Much like hundreds of other draft picks across the league right now, Patriots fourth-round pick Cedric Cobbs is in the process of feeling out life in the NFL. With the draft, rookie mini camps and most of the offseason behind him, the former Arkansas star is focused on the final hurdle that remains in the jump from college to a job with the defending Super Bowl champions – training camp.
After missing most of the team's mini camp in early June with a leg injury, the now-healthy 6-0, 225-pound running back is intent on arriving in training camp as prepared as possible. While the missed mini camp reps may have set him back slightly, Cobbs is making the most of the remaining preparation time.
"As far as learning the plays it may have slowed me a little bit," Cobbs said of being sidelined for mini camp. "But I know my assignments, it's just a matter of practicing and going through the motions to really know it by heart. I am lacking experience but as far as my assignments, I know them. I just need to get into the groove."
It is likely the mental side of the game in which Cobbs must excel in order to expedite his development in the pros. Despite impressive numbers as a senior with the Razorbacks, including 1,329 yards and 10 rushing touchdowns, the Little Rock native has limited experience in the passing game, both in terms of catching the ball and pass protection.
"I am starting to feel more comfortable with all that," Cobbs said. "Like I said, I am lacking experience and I just want to get myself back out there to have that feeling that I know what to do instead of thinking about it. I have had some experience during the mini camps and everything as far as the blitz pickups and the passing game, but I wasn't full speed then so I wasn't really doing every drill.
"On certain plays you have different responsibilities that can vary based on the defensive formation. So you need to know both offensive and defensive formations and know the assignments. They can change with the different defenses. It's just a process of learning and knowing what you have to do."
But having already missed time with the leg injury and considering the Patriots stringent conditioning test requirements at the start of training camp, Cobbs knows he also must be physically prepared for the work that will officially begin on July 29.
"I am getting conditioned and ready for training camp," the former All-SEC ball carrier said. "I am getting as much in shape as I can to give myself a better shot with the team. I've heard about [the conditioning run]. That's one of the things that I want to focus on is getting in top shape so that I won't have to worry about putting all my effort into just trying to pass the conditioning test. That's just the beginning and the most important part is training camp and how well you perform in training camp. So I don't want that conditioning test to break me and leave me hanging in training camp."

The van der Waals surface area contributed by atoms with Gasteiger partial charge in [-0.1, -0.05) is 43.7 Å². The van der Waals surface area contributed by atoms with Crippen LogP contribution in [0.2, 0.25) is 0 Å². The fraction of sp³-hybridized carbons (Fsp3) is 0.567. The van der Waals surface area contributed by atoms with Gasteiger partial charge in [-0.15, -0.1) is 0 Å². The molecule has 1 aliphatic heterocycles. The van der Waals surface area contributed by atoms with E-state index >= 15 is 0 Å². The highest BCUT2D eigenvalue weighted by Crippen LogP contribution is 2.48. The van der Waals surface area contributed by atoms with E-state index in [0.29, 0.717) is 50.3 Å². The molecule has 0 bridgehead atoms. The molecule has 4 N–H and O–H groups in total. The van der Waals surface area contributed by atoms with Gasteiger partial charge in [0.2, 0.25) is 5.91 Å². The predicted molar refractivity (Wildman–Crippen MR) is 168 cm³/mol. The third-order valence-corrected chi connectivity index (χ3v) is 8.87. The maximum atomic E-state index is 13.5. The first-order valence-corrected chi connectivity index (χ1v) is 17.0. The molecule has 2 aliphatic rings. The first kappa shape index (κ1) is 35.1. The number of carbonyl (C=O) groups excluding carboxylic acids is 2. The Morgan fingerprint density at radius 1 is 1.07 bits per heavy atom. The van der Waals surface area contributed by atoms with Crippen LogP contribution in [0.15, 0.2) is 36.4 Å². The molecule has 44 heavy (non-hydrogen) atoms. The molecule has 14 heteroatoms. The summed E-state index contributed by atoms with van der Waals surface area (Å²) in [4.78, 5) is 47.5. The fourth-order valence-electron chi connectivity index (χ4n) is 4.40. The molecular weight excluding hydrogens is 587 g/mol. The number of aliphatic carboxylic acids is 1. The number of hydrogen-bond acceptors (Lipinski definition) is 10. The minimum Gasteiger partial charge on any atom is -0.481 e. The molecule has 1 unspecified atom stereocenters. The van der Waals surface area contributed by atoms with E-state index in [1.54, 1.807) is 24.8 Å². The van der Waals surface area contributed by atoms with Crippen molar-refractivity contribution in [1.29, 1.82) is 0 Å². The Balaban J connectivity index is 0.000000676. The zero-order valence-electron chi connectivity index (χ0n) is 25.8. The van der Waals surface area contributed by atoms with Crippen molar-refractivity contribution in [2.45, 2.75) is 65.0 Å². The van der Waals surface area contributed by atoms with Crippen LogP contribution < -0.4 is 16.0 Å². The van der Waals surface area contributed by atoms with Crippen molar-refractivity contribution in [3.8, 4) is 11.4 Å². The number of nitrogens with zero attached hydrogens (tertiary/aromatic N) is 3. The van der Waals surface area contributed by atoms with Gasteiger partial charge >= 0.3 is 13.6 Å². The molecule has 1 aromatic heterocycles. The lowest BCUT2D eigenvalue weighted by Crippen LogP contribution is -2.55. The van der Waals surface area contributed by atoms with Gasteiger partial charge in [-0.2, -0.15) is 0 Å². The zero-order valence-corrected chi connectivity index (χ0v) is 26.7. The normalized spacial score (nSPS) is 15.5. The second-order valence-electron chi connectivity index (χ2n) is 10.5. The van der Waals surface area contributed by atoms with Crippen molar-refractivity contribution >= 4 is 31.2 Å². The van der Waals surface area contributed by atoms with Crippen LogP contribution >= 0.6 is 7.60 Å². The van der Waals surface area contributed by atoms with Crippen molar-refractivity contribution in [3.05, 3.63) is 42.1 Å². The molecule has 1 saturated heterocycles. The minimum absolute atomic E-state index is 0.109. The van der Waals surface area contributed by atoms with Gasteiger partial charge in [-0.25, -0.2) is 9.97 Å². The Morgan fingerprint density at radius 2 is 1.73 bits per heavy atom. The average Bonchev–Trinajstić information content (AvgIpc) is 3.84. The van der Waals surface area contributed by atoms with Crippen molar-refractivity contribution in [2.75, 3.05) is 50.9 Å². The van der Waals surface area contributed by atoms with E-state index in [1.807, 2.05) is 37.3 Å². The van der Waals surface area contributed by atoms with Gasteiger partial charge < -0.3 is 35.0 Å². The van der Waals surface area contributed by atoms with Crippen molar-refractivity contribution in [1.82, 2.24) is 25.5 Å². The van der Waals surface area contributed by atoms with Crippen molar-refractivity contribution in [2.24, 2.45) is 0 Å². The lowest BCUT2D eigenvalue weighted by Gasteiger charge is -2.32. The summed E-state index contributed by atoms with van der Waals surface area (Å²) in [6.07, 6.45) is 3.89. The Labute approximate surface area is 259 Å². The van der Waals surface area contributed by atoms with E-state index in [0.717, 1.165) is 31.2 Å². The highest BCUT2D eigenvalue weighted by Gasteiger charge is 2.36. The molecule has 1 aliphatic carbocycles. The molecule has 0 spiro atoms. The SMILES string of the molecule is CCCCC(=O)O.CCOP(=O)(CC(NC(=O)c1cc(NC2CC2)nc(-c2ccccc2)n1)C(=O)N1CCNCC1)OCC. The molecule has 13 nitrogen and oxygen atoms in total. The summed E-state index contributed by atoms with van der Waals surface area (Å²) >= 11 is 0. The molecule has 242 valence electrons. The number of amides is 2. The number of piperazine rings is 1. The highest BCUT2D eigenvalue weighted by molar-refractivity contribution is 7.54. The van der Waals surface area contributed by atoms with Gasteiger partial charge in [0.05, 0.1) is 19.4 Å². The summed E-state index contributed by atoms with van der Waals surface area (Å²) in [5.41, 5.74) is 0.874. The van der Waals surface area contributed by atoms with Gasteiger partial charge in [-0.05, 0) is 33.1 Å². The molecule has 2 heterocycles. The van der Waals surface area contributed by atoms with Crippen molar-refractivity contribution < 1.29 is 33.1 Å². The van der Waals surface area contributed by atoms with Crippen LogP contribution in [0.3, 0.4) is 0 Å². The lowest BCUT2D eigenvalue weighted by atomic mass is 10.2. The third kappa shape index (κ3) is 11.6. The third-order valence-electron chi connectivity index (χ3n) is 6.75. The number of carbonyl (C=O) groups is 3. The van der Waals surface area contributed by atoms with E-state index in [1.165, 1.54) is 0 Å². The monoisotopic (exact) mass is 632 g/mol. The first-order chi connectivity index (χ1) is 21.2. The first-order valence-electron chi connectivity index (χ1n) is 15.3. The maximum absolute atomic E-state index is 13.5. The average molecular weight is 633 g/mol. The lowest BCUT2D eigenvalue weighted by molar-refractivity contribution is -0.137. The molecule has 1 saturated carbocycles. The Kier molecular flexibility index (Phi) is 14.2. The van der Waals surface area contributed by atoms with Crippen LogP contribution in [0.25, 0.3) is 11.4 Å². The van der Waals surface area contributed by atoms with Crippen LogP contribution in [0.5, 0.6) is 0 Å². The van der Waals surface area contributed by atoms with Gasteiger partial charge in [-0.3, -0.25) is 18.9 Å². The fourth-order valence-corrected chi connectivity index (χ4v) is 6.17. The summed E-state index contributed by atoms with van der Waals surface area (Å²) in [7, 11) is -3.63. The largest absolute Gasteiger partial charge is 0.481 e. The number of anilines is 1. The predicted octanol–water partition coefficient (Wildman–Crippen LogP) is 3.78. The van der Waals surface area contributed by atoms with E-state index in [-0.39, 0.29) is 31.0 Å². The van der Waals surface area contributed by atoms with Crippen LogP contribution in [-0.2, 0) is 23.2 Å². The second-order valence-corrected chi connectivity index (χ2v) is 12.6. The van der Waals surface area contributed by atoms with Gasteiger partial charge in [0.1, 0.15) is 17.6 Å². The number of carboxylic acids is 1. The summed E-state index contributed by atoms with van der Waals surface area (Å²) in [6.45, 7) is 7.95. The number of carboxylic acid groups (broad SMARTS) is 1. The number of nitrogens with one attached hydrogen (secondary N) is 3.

Another aspect of Cobbs professional preparation, as well as that of every other NFL draft pick, took him to San Diego during the last week of June for the NFL's annual Rookie Symposium.
"It was real educational," Cobbs said. "They gave us a lot of helpful hints on things to look forward to as far as financially and all the different distractions that might come -- a lot of off field things that could happen to you and problems you might face. They just broadened everybody's enlightenment on things off the field."
Regardless of how prepared Cobbs is headed into training camp though, the fact remains that every rookie faces an uphill battle for a roster spot and playing time.
"I have the goal of going into camp fully focused and being physically ready and just doing the best that I can do to show my true talent," Cobbs said. "That's my goal. As far as numbers, I don't have any goals for that yet. First I have to get past training camp. That's what my mind is on right now. The way I look at it is you are going to get what you earn and that's the reason why I just want to go into camp the best that I can so I will know that I did my part and I won't have anything to worry about."
Any early contributions that Cobbs may be asked to give the Patriots will likely come on special teams, an area in which many former college stars aren't necessarily prepared to produce. But that doesn't worry the 128th player taken in April's draft.
"Actually up here I am on all the special teams, all but one," Cobbs said of his mini camp roles. "I feel that I can get an edge on special teams because I feel that I am an athletic person and strong enough to be helpful. I definitely want to open up some eyes on special teams."
But all that is still a few weeks away. Right now, in the lull of the NFL offseason, Cobbs is just one of the many would-be professional football players trying to find their way through unfamiliar waters.
"I feel like I have my foot halfway in and halfway out," Cobbs said of his life as a Patriot. "I am not exactly all the way in yet and I sense that. But I definitely have one foot in and if you have one foot in then the rest is up to you, making it my responsibility to get ready to the best of my ability.
"I've always had high expectations for myself and I always work hard. I am real anxious and excited to see what I can do in the NFL and what kind of player am I going to be."